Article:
Rift Valley fever

Rift Valley fever

Previous authors: R SWANEPOEL AND JAW COETZER

Current authors:
JAW Coetzer - Professor Emeritus, Faculty of Veterinary Science, University of Pretoria, Private Bag X04, Onderstepoort, Pretoria, Gauteng, South Africa
JT Paweska - Head Centre for Emerging Zoonotic and Parasitic Diseases, National Institute for Communicable Diseases, South Africa
B Bird - Virologist, One Health Institute, School of Veterinary Medicine, University of California Davis, California, United States
R Swanepoel - Extraordinary Lecturer, BVSc, Department of Veterinary Tropical Diseases, Faculty of Veterinary Science, University of Pretoria Private Bag X04, Onderstepoort, Pretoria, Gauteng, South Africa
L Odendaal - Senior Lecturer, Faculty of Veterinary Science, University of Pretoria, Private Bag X04, Onderstepoort, Pretoria, Gauteng, South Africa
J Fafetine - Virologist, Faculty of Veterinary Medicine, Eduardo Mondlane University, Maputo, Mozambique

Introduction and history

Rift Valley fever (RVF) is a peracute or acute disease that mainly affects domestic ruminants and humans caused by a mosquito-borne RNA phlebovirus.346 In domestic animals, the disease is most severe in sheep and goats, resulting in high mortality in new-born lambs and kids and high percentage of abortion in pregnant sheep, goats and sometimes cattle. The infection in humans is usually associated with mild to moderate febrile illness (i.e. fever, myalgia, arthralgia, lethargy), but can progress to severe sequelae including ocular lesions and loss of vision, encephalitis, a haemorrhagic disease with necrotic hepatitis and a high case fatality rate in a minority of patients. Humans usually become infected from contact with virus-contaminated tissues and body fluids from infected animals, but mosquito bites can also transmit the virus. Outbreaks of the disease tend to occur when particularly heavy rains favour the breeding of competent mosquito vectors.

Since original isolation in Kenya,135 RVF virus (RVFV) has been contained for decades within the African continent, but in the last 30 years emerged outside its historic boundaries593 including crossing significant geographic barriers: the Sahara desert into Egypt in 1977,319 the Indian Ocean to Madagascar in 1991,439, 440 and the Comoros Islands in 2007,349 and  the Red Sea to the Arabian Peninsula in 2000/01.557 The unpredictable and sudden emergence of RVFV outside traditional endemic areas, unavailability of safe and efficacious antiviral treatment and prophylactic immunization, led the World Health Organization (WHO) to identify RVF as a priority disease for development of effective therapeutics and vaccines.414

There have been multiple reviews including Henning,258 Weiss,649 Easterday,167 Peters and Meegan,499 Shimshony and Barzilai,556 and Meegan and Bailey.410 The renewed interest in RVF as a significant zoonotic threat has been a subject of numerous reviews covering various aspects of the disease, including epidemiology, pathogenesis, control/prevention, development of new diagnostic assays, therapeutics and vaccines,7, 35, 63, 66, 74, 165, 191, 271, 274, 287, 320, 331, 337, 361, 368, 383, 405, 416, 477, 485, 486, 490, 494, 503, 522, 593 molecular biology and genomics, 76, 209, 231, 270 viral and host determinants of virulence,274 surveillance, predictive models and control strategies emphasizing the One Health concept67, 203, 246, 331, 429 and ecological, climatic and anthropogenic factors that play a role in RVF emergence, re-emergence and spread.107, 384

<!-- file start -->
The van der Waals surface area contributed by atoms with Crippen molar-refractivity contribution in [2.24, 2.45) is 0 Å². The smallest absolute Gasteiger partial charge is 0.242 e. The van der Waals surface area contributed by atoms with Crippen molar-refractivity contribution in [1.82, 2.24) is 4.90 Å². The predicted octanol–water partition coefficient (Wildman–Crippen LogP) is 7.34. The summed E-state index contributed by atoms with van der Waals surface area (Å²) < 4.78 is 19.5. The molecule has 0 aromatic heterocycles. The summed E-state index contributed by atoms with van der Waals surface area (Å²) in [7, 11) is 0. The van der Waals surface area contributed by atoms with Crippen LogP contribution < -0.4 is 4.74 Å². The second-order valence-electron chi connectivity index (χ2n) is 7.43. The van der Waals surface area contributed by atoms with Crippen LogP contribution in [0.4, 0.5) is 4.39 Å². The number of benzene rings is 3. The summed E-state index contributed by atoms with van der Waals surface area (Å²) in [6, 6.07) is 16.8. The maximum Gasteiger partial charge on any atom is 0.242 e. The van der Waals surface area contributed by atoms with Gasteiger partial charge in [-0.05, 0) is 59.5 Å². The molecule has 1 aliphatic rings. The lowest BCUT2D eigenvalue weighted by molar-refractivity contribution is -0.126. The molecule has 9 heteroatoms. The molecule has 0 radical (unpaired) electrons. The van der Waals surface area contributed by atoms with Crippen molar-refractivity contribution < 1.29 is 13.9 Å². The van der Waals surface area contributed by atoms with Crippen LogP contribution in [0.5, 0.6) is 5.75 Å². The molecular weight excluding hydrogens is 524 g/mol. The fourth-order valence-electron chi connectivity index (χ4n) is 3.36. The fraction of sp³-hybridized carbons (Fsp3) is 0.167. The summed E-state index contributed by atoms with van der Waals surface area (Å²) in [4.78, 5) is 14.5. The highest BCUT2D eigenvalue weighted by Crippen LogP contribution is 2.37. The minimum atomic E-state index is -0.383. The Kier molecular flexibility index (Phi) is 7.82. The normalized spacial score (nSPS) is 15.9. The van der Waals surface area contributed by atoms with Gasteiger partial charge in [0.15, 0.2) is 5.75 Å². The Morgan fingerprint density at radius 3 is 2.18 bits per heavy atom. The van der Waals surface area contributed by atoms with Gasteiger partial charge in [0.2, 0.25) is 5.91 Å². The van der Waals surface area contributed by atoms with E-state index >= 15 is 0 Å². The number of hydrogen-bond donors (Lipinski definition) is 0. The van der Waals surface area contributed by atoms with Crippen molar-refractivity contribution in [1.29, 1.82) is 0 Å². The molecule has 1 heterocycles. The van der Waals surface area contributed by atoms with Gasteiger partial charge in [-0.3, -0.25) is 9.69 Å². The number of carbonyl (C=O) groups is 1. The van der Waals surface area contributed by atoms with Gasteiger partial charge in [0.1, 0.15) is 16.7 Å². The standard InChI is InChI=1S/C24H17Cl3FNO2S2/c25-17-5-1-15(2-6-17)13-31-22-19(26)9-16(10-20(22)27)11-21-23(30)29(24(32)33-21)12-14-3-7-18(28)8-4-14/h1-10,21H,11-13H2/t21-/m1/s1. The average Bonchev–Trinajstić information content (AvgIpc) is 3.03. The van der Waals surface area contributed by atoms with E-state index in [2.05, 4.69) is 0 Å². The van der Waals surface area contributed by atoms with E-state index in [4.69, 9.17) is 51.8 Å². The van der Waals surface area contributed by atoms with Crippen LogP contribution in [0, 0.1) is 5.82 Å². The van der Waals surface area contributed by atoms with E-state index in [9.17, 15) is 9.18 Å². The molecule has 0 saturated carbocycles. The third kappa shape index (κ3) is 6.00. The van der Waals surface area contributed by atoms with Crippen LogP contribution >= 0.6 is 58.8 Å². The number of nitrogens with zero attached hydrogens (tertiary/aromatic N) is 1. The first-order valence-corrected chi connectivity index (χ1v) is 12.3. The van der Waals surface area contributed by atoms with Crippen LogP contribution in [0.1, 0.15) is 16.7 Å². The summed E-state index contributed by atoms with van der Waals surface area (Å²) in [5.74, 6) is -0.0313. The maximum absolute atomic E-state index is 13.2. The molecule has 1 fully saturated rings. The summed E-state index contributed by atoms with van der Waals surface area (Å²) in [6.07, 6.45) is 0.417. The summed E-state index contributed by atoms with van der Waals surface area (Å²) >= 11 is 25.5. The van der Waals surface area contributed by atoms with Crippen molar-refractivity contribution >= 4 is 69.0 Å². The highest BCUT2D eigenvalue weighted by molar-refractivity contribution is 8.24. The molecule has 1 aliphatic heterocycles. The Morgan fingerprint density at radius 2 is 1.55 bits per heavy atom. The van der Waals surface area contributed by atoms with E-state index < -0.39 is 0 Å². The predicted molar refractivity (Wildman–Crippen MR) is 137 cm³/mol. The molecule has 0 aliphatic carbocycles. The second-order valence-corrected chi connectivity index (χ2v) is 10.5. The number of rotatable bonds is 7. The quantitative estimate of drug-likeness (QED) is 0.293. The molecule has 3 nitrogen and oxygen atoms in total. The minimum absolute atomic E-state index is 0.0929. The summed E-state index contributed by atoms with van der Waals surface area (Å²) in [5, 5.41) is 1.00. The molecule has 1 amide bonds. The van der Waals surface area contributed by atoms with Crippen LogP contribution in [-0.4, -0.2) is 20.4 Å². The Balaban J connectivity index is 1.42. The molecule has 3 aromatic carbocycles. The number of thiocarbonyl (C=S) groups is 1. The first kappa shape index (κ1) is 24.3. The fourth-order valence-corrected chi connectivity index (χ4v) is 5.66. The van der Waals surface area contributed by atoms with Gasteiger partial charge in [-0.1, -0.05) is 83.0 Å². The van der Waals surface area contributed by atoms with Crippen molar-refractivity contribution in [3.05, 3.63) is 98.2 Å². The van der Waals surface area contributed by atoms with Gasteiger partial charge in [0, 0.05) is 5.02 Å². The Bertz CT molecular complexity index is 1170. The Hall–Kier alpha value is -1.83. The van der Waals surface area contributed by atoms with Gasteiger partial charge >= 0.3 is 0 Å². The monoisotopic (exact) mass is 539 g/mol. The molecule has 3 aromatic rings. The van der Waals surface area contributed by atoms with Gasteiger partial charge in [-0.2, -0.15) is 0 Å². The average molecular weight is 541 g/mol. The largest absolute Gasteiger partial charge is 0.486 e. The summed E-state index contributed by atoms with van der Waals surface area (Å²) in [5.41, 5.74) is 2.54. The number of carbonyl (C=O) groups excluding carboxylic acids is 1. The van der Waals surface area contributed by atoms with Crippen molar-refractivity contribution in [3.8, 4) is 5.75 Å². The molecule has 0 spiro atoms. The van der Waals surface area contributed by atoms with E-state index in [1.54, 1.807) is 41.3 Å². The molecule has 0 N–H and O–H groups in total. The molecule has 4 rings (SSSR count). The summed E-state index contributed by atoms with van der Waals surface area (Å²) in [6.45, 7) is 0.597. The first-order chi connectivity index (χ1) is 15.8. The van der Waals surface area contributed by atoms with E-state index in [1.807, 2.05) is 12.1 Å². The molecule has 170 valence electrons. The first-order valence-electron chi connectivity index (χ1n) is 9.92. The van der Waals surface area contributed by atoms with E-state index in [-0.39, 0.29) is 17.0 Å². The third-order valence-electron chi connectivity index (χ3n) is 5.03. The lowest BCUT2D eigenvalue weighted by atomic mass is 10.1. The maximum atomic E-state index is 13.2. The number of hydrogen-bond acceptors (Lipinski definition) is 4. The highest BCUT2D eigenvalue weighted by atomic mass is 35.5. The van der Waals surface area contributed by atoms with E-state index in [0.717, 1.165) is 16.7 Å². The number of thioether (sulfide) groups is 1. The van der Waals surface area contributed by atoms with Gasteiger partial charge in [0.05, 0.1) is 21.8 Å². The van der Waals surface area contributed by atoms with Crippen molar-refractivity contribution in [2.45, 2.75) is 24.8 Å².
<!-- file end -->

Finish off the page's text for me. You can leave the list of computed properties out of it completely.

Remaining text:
An acute and highly fatal disease of lambs associated with heavy rains and accompanied by reports of illness in humans was first recognized in the Rift Valley in Kenya at the turn of the century, but the causative agent was not isolated until 1930.134, 431, 579 Major outbreaks were subsequently recorded in Kenya in 1930/31, 1968, 1978/79, 1997/98, 2006/07, 2014/15 and 2019 and lesser outbreaks at irregular intervals during the intervening years.145, 146, 410, 666

The disease was first recorded in southern Africa in the early 1950s when a large epidemic occurred in the western Free State, southern Gauteng and adjacent North West and Limpopo provinces of South Africa, although it was only recognized as RVF early in 1951 when humans became ill after assisting at a necropsy of a bull near Johannesburg.15, 453 Sheep farming dominates in some of the affected areas and it was estimated that 100 000 sheep died and 500 000 aborted in the epidemic, with smaller losses occurring in cattle.542 Lesser outbreaks of the disease or sporadic isolations of virus were recorded in South Africa in 1952/53, 1955/59, 1969/71, 1981, 1996, and 2018.25, 45, 283, 392, 395, 402, 629, 649 After more than a decade with minor reported RVF activity, large outbreaks affecting most of South Africa occurred in 2009/10.30, 82, 418, 657

The diversity of clinical disease presentation in humans was recognized first in Kenya, and during the 1950/51 epidemic in South Africa, when it was recognized that RVF could be accompanied by transient loss of visual acuity and serious ocular sequelae.217, 234, 539, 540 Human deaths following natural infection were first recorded in South Africa during the epidemic in 1975 when...

To see the full item, subscribe today:

Per Chapter Annual, Large
Per Chapter Annual, Large R90.00 Subscribe now

All prices shown in South African Rand.

Sign in to Anipedia






Forgot your username or password? Click here.

Not registered yet? Sign up now.

Start using Anipedia today, by creating your account.

Register now